The Fourth Femicide census of the United Kingdom reported that over half (61%) of the women killed by men in the UK in 2018 were killed by a current or former partner. This information was based on person who were charged or convicted of homicide (BBC News, 2020). In 2018, several countries in Europe reported an increase in the number of femicide cases. These countries included Germany with 147 cases, France with 121 and Italy with 121 (Statista, 2020). In 2016, Malta had the highest rate of homicides of women in Europe at 0.92 per 100,000 women, followed by Iceland (0.61) and Croatia with 0.51 (McCarthy, 2018). In 2003, Spain, began recording the number of femicide cases and by June 2019 it recorded its 1,000th murder of a woman by a partner (Blunt, 2019).
During the year 2017 and 2018, there were 15.2 murders for every 100,000 adult women in South Africa (Wilkinson, 2019). In 2016 Jamaica had a rate of 15.5 per 100,000 for “female interpersonal violence death” followed by Lesotho (15.4), South Africa (12.5) Guinea-Bissau (11.1) and Haiti with 10.6 (Wilkinson, 2019).
Extent of Femicide in Latin America
Through its Gender Equality Observatory for Latin America and the Caribbean, the United Nations’ Economic Commission for Latin America and the Caribbean (ECLAC) has been collecting data on femicide in the region for several years. It reported 2,795 femicides in Latin America and the Caribbean in 2017. El Salvador had the highest rate with a rate of 10.2 femicides per 100,000 women, followed by Honduras with 5.8 femicides, Guatemala with 2.6, the Dominican Republic with 2.3 and Bolivia with 2.0. Venezuela, Panama and Peru were the only countries in the region with rates below 1.0 (Economic Commission for Latin America and the Caribbean, 2018). In 2019, ECLAC reported that there were 3,529 victims of femicide in 25 Latin American and Caribbean countries. The data for 2018 were similar to those of 2017: the countries with the highest rates of femicide (or feminicide) in Latin America were El Salvador (6.8), Honduras (5.1), Bolivia (2.3), Guatemala (2.0) and the Dominican Republic (1.9). Other countries with rates above 1 included Dominican Republic (1.9), Paraguay (1.7), Uruguay (1.7) Mexico (1.4) and Ecuador (1.3). All the other countries, Costa Rica, Panama, Peru, and Venezuela had a rate of 1.0 or below 1.0 per 100,000 women (Economic Commission for Latin America and the Caribbean, 2019a).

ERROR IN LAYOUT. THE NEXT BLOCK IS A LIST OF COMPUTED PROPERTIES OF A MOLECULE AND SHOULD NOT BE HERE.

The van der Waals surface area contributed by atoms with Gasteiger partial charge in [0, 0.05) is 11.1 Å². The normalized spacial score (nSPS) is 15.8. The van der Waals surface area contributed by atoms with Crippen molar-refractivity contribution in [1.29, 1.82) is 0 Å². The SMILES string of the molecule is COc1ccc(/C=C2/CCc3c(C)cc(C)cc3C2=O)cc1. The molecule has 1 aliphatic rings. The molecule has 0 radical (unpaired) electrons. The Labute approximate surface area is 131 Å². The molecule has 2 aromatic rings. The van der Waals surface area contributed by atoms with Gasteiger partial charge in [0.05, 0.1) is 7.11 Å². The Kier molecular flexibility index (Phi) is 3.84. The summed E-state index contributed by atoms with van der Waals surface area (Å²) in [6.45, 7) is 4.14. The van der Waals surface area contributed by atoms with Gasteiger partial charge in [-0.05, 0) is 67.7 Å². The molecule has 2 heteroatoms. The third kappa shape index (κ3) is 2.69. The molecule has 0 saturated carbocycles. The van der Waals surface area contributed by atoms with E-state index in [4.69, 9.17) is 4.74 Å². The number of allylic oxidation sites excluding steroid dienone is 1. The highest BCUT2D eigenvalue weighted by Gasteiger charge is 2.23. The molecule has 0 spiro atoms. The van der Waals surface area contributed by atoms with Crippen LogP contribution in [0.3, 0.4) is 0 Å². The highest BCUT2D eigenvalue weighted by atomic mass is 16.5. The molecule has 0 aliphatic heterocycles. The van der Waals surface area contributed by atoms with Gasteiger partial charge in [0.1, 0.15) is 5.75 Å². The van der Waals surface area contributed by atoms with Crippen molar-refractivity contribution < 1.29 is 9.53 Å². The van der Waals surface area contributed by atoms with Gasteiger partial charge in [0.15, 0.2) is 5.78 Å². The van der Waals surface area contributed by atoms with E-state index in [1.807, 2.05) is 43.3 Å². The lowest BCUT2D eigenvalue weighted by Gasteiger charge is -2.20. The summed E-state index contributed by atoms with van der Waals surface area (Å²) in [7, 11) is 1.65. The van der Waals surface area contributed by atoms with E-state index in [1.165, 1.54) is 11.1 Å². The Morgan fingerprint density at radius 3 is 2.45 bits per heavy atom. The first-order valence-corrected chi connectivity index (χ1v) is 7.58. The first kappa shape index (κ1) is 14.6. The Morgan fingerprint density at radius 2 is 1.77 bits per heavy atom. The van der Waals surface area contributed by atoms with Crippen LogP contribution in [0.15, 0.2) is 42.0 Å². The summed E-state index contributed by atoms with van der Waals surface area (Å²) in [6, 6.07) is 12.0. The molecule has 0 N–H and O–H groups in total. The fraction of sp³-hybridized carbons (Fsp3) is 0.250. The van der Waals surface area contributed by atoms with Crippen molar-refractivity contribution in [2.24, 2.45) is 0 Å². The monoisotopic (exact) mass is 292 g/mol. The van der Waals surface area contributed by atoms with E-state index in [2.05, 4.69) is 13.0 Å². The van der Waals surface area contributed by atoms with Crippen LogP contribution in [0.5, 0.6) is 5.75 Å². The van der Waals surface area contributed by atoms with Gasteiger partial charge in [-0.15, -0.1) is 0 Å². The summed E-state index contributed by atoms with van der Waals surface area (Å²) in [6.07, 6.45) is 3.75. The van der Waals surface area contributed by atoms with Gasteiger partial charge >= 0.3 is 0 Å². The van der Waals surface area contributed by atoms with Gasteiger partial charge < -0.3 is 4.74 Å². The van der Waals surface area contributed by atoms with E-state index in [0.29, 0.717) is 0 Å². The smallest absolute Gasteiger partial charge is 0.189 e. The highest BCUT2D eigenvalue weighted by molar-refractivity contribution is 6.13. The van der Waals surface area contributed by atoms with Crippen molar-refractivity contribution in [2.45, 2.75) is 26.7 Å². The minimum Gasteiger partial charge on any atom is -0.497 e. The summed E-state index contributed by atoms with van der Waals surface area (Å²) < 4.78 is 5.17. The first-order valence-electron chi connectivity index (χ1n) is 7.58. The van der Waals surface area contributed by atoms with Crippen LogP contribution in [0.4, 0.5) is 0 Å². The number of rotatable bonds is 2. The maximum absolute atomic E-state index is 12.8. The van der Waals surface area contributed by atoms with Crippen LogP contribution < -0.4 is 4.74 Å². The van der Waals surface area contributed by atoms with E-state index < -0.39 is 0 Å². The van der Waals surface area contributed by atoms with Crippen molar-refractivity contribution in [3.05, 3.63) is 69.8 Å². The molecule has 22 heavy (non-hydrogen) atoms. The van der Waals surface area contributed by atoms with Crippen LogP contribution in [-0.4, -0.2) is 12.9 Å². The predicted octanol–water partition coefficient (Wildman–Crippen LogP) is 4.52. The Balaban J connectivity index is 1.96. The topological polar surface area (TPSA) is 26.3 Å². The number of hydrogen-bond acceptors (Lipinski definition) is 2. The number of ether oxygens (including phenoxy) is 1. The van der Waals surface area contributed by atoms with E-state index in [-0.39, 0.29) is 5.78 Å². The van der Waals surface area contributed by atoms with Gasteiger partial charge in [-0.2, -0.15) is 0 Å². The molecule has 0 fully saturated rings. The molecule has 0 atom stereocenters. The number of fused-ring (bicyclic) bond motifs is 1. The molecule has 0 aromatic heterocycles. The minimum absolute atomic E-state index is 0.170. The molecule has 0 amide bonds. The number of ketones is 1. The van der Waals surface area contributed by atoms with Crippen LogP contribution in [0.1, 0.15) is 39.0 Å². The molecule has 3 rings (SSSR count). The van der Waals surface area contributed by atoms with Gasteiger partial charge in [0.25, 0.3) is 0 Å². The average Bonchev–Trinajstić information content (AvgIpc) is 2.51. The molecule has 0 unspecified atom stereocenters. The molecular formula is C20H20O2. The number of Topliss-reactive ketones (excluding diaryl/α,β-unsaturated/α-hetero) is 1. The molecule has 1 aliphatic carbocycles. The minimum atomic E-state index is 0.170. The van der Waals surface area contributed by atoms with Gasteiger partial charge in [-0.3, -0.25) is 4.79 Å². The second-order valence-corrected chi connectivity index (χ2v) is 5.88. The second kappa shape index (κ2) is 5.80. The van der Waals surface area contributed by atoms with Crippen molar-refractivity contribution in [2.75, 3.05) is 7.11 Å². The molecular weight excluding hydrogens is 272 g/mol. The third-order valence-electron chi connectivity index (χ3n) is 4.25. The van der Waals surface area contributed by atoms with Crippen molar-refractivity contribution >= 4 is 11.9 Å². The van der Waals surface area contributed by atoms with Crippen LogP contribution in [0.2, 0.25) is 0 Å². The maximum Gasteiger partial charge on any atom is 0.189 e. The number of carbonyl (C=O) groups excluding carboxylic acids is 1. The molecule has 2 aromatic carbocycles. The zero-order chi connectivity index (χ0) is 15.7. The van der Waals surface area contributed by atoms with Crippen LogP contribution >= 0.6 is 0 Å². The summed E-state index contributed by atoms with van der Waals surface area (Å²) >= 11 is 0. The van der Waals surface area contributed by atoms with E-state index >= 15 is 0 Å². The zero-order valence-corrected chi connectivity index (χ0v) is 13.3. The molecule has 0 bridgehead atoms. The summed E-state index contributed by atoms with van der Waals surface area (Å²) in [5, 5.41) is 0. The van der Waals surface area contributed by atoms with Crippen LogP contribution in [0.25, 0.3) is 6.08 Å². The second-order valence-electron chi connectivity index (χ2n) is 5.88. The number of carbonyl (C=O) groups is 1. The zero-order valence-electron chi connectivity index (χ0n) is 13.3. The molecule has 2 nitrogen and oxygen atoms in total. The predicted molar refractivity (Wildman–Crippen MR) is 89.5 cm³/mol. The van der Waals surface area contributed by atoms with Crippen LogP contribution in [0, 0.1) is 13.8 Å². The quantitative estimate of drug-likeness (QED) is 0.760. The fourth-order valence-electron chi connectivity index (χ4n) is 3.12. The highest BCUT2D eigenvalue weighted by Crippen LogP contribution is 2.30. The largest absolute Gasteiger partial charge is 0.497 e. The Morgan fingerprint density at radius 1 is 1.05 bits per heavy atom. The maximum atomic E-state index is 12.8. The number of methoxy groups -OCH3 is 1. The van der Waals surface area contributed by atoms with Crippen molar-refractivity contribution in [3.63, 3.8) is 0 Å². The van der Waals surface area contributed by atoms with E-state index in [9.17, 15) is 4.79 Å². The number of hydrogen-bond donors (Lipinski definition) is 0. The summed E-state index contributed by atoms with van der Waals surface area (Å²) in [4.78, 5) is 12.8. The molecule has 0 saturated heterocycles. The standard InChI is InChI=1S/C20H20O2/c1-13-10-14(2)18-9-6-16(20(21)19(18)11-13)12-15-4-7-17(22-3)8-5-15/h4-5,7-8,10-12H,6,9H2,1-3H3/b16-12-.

Apart from the statistics compiled by ECLAC, many of the countries collect national data on the extent of femicide in their countries as shown in Table 1 below. It shows that Mexico (81), Brazil (68), Colombia (50), Guatemala (41) and Venezuela had the highest number of femicides for 2019. It is also important to note that the statistics were reported by different organizations/agencies in the region.